Case name: Griffin v. Municipality of Kingston, No. 11-1768 (3d Cir. 11/30/11, unpublished).
Ruling: In an unpublished decision, the 3d U.S. Circuit Court of Appeals affirmed a grant of summary judgment to a municipality on a detective's claim under the Americans with Disabilities Act of 1990.
What it means: Under the ADA of 1990, video evidence showing a worker carrying furniture and doing yardwork may contradict an argument that the worker is an individual with a disability.
Summary: A detective for a municipality's police department was injured when he slipped and fell on ice in the parking lot outside the department. The injury affected his ability to work, so he took a leave of absence. The department offered him a light-duty clerical position, but he did not return to work. While he was on leave due to the injury, the department posted an opening for a sergeant position. The detective applied, but he was denied the job due to his inactive status. He sued under the ADA of 1990. The 3d U.S. Circuit Court of Appeals affirmed a grant of summary judgment to the municipality, finding that his claim of disability was contradicted by video evidence showing him doing manual labor at home.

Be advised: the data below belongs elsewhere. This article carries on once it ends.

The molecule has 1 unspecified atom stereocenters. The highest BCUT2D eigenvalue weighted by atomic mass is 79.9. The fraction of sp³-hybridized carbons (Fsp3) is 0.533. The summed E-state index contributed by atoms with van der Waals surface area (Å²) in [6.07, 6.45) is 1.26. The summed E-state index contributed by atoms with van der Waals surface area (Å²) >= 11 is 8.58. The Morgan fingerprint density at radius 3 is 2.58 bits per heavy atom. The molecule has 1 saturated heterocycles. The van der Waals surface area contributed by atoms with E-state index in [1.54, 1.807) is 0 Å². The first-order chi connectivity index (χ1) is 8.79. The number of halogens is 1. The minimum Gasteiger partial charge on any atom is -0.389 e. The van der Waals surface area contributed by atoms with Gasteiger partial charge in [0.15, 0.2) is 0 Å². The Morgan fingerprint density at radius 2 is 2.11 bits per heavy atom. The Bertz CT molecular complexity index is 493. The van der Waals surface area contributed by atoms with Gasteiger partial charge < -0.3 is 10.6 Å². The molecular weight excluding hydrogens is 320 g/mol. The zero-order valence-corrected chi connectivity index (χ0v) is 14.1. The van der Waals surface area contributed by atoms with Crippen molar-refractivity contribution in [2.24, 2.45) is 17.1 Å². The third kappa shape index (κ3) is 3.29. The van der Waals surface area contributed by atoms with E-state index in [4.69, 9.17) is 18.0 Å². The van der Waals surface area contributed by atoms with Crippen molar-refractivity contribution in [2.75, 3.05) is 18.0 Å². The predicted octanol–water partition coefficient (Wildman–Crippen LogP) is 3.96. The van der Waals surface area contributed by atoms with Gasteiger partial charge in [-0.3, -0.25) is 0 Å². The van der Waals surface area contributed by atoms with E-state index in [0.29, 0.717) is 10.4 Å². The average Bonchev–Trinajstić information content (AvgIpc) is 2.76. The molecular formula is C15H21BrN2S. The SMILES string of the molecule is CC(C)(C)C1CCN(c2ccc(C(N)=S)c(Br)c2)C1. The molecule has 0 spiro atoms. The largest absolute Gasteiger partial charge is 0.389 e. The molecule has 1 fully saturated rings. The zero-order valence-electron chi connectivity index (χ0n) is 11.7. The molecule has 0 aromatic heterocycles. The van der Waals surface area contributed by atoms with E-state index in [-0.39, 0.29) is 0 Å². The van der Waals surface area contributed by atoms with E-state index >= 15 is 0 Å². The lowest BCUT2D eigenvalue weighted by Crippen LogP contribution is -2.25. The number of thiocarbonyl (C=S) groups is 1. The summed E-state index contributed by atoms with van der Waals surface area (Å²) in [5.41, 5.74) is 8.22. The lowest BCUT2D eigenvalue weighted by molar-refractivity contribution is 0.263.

The 3d Circuit explained that the municipality presented video evidence of the detective "carrying a recliner near his home, carrying a watering can and an axe, and bending to plant flowers." This evidence was sufficient to defeat his argument that he was substantially limited in a major life activity because it showed he "was physically able to perform certain life functions." Therefore, he could not show he was an individual with a disability.
The 3d Circuit also reasoned that he was not a qualified individual with a disability because he refused the light-duty job and admitted that he could not perform the duties of a job that required a certain minimum level of fitness.
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January 30, 2012
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